On the 19th of December, in this peaceful territory, the wood train was again attacked in force. Carrington promptly sent out a detachment under Captain Powell with instructions to relieve the wood train, give it his support, and return with it, but not to pursue threatening Indians, for experience had shown that the Indians were constantly increasing in numbers and growing bolder with every attack. Powell efficiently performed his task. The Indians were driven off, and, although he was tempted to pursue them, he was too good a soldier to disobey orders, so he led his men back in safety to the fort.
By this time all warehouses were finished, and it was estimated that one large wood train would supply logs enough for the completion of the hospital, which alone needed attention.
Impressed by Powell's report, Carrington himself accompanied the augmented train on the 20th, built a bridge across to Piney Island to facilitate quick hauling, and returned to the fort to make ready for one more trip only. No Indians appeared in sight on that date. Already several hundred large logs had been collected for winter's firewood, besides the slabs saved at the sawmill.
It cannot be denied that there was much dissatisfaction among some of the officers at Carrington's prudent policy. They had the popular idea that one white man, especially if he were a soldier, was good for a dozen Indians; and although fifteen hundred lodges of Indians were known to be encamped on the Powder River, and there were probably between five and six thousand braves in the vicinity, they were- constantly suggesting expeditions of all sorts with their scanty force. Some of them, including Fetterman and Brown, "offered with eighty men to ride through the whole Sioux Nation!" While the mettle of the Sioux Nation had not yet been fairly tried by these men, Carrington was wise enough to perceive that such folly meant inevitable destruction, and his consent was sternly refused.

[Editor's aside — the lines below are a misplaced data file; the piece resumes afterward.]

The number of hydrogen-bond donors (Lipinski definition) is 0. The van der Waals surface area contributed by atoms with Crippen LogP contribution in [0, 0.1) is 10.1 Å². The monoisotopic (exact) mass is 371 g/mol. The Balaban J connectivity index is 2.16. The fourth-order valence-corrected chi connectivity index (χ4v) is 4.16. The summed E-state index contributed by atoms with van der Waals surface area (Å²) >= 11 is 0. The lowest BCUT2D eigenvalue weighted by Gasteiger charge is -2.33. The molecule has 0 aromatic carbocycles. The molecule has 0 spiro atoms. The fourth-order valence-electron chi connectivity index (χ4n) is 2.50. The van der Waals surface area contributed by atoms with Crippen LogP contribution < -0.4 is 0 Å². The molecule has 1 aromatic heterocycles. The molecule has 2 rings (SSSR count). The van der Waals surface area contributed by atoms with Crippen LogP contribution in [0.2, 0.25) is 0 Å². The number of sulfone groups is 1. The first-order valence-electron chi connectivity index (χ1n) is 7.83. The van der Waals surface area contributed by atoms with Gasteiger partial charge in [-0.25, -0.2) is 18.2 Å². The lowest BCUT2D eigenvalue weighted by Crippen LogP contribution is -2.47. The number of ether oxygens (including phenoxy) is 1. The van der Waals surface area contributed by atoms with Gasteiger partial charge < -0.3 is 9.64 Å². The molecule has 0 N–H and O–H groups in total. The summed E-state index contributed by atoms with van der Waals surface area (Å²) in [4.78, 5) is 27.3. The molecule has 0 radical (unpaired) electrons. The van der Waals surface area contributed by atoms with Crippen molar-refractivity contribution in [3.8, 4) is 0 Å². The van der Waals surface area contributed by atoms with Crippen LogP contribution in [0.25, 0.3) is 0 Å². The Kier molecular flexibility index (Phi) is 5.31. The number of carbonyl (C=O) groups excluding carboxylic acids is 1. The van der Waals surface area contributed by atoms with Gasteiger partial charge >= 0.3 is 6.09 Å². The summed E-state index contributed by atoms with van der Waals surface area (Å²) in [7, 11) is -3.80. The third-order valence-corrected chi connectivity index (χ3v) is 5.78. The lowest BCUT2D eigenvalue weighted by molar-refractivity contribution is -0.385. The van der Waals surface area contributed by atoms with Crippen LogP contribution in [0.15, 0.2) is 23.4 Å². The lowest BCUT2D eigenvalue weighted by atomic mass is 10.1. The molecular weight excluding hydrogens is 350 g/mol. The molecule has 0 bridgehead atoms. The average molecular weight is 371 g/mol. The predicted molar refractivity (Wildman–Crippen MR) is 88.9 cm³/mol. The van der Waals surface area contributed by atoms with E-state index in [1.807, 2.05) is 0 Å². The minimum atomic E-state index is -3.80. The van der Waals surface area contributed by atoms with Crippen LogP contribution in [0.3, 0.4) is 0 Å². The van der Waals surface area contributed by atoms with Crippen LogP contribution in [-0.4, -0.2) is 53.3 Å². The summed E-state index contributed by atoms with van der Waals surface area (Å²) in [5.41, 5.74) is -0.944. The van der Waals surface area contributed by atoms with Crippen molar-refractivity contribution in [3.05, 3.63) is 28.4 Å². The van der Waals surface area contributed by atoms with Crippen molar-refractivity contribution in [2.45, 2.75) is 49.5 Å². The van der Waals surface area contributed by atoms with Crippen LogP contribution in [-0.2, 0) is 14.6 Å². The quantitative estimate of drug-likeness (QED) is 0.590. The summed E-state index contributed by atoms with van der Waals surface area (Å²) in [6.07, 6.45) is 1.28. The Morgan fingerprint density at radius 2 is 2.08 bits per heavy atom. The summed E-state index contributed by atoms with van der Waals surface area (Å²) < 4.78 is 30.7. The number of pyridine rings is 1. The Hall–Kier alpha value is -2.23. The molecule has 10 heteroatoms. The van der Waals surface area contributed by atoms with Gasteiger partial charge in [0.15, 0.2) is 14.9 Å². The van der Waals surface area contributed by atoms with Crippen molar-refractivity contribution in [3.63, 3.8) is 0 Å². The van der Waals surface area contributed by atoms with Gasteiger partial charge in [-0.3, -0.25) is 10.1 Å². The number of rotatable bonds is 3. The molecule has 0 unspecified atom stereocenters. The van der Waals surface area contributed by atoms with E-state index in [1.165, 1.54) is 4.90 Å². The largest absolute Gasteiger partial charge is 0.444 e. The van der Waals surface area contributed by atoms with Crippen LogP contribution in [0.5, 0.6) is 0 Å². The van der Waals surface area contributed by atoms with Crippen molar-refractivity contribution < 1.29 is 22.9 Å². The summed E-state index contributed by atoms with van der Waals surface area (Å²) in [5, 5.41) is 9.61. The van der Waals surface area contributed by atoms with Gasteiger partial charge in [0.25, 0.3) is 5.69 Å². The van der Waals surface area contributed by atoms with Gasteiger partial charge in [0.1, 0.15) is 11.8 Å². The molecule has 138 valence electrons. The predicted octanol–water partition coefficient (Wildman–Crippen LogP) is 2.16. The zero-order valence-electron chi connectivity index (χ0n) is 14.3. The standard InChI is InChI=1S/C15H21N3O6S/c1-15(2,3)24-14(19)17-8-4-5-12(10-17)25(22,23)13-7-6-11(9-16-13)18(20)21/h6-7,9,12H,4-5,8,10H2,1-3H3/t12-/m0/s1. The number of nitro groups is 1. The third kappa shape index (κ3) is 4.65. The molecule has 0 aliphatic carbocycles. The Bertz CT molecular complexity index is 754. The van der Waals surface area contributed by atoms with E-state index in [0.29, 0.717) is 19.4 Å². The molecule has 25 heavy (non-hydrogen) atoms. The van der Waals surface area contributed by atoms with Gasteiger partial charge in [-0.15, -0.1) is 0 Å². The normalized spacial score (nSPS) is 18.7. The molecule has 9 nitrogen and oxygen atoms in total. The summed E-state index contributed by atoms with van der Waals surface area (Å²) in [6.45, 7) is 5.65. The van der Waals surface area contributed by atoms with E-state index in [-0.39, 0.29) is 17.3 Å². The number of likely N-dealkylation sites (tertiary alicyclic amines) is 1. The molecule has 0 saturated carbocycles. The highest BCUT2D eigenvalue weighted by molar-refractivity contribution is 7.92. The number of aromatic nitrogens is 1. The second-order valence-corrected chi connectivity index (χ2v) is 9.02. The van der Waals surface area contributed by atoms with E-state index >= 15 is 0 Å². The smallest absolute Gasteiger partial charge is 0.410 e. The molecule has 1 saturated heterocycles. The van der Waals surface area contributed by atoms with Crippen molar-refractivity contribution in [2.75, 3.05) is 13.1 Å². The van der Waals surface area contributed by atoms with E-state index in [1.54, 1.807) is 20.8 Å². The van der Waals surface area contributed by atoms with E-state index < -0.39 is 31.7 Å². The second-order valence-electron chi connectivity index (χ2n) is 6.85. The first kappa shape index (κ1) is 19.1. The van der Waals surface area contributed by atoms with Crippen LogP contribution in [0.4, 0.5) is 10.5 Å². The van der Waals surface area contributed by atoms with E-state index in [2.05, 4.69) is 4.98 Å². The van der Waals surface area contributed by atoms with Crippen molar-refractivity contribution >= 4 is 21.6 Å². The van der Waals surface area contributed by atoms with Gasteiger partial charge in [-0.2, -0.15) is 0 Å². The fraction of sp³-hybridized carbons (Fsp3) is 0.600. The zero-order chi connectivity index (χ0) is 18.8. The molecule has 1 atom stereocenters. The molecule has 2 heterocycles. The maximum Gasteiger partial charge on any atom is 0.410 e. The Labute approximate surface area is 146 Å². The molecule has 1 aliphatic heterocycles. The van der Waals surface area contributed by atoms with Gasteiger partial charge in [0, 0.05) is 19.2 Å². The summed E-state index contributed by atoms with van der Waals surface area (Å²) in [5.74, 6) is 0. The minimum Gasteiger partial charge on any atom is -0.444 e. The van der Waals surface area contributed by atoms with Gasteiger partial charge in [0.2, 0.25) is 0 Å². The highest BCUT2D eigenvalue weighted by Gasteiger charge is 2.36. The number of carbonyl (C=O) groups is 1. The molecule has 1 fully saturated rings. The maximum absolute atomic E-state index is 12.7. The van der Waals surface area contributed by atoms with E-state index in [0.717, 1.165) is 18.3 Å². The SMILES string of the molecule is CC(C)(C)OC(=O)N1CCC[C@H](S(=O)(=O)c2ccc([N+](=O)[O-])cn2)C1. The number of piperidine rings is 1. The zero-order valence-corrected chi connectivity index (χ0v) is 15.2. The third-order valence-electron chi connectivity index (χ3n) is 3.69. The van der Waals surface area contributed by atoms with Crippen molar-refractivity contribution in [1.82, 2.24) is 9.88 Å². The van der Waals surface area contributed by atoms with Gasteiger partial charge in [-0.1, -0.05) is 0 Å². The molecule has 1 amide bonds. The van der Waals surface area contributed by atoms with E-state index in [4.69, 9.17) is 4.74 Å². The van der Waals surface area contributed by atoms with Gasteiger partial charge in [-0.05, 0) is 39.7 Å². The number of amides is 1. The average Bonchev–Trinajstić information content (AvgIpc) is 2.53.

The total force available at the fort, including prisoners, teamsters, citizens and employees, was about three hundred and fifty — barely enough to hold the fort, should the Indians make an attack upon it. Besides which, details were constantly needed to carry dispatches, to deliver the mail, to get supplies, to succor emigrant trains, and so on. The force was woefully inadequate, and the number of officers had been depleted by detachment and other causes until there were but six left.
Ammunition was running low. There were at one time only forty rounds per man available. Repeated requests and appeals, both by letter and telegram, for reinforcements and supplies, and especially for modern and serviceable weapons, had met with little consideration. The officials in the Far East hugged their treaty, and refused to believe that a state of war existed; and, if it did exist, were disposed to censure the commanding officer for provoking it. In several instances presents given in the treaty at Fort Laramie were found on the persons of visiting Indians, and one captured Indian pony was heavily loaded with original packages of those presents.
Carrington had done nothing to provoke war, but had simply carried out General Sherman's written instructions, sent him as late as August, to "avoid a general war, until the army could be reorganized and increased; but he defended himself and command stoutly when attacked. Some of the officers, therefore, covertly sneering at the caution of the commander, were burning for an opportunity to distinguish themselves on this account, and had practically determined to make or take one at the first chance. Fetterman and Brown, unfortunately were the chief of these malcontents.
On the 21st of December, the ground being free from snow, the air clear and cold, the lookout on Sullivant Hills signaled about eleven o'clock in the morning that the wood train had been corralled, and was again at tacked in force about a mile and a half from the fort. A relief party of forty-nine men from the Eighteenth Infantry, with twenty-seven troopers from the Second Cavalry, a detachment from which, nearly all recruits and chiefly armed with muskets as their carbines had not reached Laramie, had joined the post some months before, was at once ordered out.